Opso

10 Paddington Street , London, W1U 5QL

1 reviews

40 Greek Marylebone

  • Opso Greek Restaurant London
  • Opso Greek Restaurant London

SquareMeal Review of Opso

Part of a new wave of Greek restaurants to hit London, Opso has an airy, light-wood and marble interior that immediately suggests a contemporary approach. It badges itself a 'social food’ establishment, and a high central table encourages co-dining. Watch out for the three-legged stools – three toppled during our dinner. Food isn’t cheap, but the menu departs from the norm. Taramas cream, Opso’s take on taramasalata, is thick, fishy and well-matched with crisp olive crackers; Kalamata olives are moreish and smoky. The riff on Greek salad (dakos) was OK, but lumps of rusk sucked up the balsamic vinegar to become eye-wateringly acidic. To follow, beef cheek fricassee was fall-apart delicious yet its egg-lemon sauce was rather tart, as was the tomato marmalade and lemongrass orzo with the lamb shank – but both accompaniments cut through the fatty meat admirably. Wines come from Greece and are passable, though they too are pricey.

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10.0

Food & Drink: 10.0

Service: 9.0

Atmosphere: 10.0

Value: 8.0

Food & Drink: 5.0

Service: 4.0

Atmosphere: 5.0

Value: 4.0

Jan d. silver reviewer 26 July 2014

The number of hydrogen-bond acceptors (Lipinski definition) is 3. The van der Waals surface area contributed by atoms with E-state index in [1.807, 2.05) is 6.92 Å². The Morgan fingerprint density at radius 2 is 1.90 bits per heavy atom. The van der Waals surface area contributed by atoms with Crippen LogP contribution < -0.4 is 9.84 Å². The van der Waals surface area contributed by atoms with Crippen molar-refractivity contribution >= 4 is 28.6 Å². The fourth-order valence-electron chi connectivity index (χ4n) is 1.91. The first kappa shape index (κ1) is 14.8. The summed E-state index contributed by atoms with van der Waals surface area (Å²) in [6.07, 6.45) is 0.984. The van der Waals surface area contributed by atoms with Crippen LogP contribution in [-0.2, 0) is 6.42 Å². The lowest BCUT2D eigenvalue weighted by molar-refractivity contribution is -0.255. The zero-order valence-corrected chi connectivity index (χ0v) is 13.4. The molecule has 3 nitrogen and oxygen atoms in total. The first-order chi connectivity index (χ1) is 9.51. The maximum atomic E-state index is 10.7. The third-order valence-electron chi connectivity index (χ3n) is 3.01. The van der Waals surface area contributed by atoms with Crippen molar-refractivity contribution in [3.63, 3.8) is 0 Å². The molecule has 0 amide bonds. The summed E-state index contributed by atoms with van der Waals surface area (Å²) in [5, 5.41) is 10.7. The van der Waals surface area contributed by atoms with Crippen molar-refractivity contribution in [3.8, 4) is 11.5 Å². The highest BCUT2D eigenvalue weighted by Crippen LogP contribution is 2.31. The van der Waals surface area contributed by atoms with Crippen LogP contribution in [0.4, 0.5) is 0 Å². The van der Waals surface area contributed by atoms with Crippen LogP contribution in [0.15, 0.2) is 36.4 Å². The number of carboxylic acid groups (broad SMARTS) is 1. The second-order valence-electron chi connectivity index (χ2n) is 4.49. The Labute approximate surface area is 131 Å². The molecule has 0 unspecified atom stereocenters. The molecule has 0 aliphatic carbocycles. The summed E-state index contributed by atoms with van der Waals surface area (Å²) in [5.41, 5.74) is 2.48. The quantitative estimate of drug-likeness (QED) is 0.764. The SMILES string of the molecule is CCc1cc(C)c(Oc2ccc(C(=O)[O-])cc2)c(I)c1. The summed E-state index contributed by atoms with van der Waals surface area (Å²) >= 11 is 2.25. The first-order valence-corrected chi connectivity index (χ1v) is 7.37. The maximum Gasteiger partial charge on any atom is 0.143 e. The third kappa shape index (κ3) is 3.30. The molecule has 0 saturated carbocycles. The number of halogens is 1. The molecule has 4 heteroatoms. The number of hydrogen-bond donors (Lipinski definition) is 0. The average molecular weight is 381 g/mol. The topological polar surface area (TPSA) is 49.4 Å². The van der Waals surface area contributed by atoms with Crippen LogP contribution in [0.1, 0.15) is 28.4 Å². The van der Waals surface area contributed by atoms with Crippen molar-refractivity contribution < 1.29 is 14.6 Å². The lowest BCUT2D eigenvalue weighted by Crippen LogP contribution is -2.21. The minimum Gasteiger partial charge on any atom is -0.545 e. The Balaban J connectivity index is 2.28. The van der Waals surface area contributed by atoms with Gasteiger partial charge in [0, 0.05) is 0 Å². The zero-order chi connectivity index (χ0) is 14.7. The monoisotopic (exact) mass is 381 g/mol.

Certainly not for the introverts as the communal tables at this breakfast, brunch and dinner cafe/bistro are noisy and rather claustrophobic, although there are separate tables dotted around too, as well tables outside to enjoy the sunshine. Upon entering, the first thing you notice is the light in the place: splendid floor to ceiling windows give a wonderful impression of airy space and vibrancy as you pass the bar with stools where you can also eat or just grab a coffee and a Greek pastry. We came for lunch on a sunny day and had to resist the temptation of a delicious selection of their own original cocktails on the wall, including “Cucumber Sour” with Metaxa brandy and basil and “Rakomelo” made with the eponymous Greek liqueur made from honey, mixed with ginger beer and freshly squeezed limes, all of which at £8 each are competitively priced. The food is light, fresh and all very well presented: we chose a selection of plates to share starting with Taramas cream – a sensational, cod roe spread with tasty olive seed crackers. Forget your supermarket taramasalata – this bore no resemblance and simply blew it away! Light and creamy, we could have eaten it all day! With that we had Dakos, a variant on a Greek Salad created with olive oil rusks, capers, cherry tomatoes, creamy feta cheese, red onion and olives – a mouthwatering blend of flavours that went perfectly with our next dish, spinach pie. Again, everything was freshly prepared and presented either on small wooden boards, lined with parchment paper for good hygiene, or on on-trend square plates – all just the right size for 2 to share. Next up was Metsovone – a deep fried, smoked cheese set off magnificently with a chutney of homemade rhubarb jam. Impressive too was that the wait staff didn't serve everything all at once, it just came steadily and unobtrusively, all timed in with our appetite so that we were not surrounded immediately by an avalanche of dishes. To finish we shared a Fishburger, 2 small brioche buns died with squid ink, each with a chunk of fresh fish, with a squid ink mayo and chunky chips (which naughtily we used to wipe out the bowl of Taramas cream!!). All washed down with a very drinkable bottle of Thymiopoulos Rose 2013, a Greek rose that could have been taken for a Provençal and was a steal at £25.00. The staff, seemingly a mixture of Italians and Portuguese, although there may well have been some Greeks in amongst them too, were busy, friendly and attentive, happy to explain any and all of our dumb questions about the food and drinks. So what are the downsides? To be honest, very few, but a Greek restaurant that doesn't serve Greek coffee? Surely not, but it's true. The one thing we wanted after our meal was a strong, hot, foamy brew of real Greek coffee, made in a briki with the grounds on the bottom of the cup. No go. Beware of the opening hours – it is not yet open all day and close between 4 and 6 pm. Oh, and they don't yet take American Express although the maitre d' told me they would soon. Total lunch bill – a very reasonable £75.00 which for the quality was excellent value. For the winter evenings there is an extensive dining area in the basement which although ready and waiting was not yet in use but will doubtless prove invaluable once word gets around about this place.

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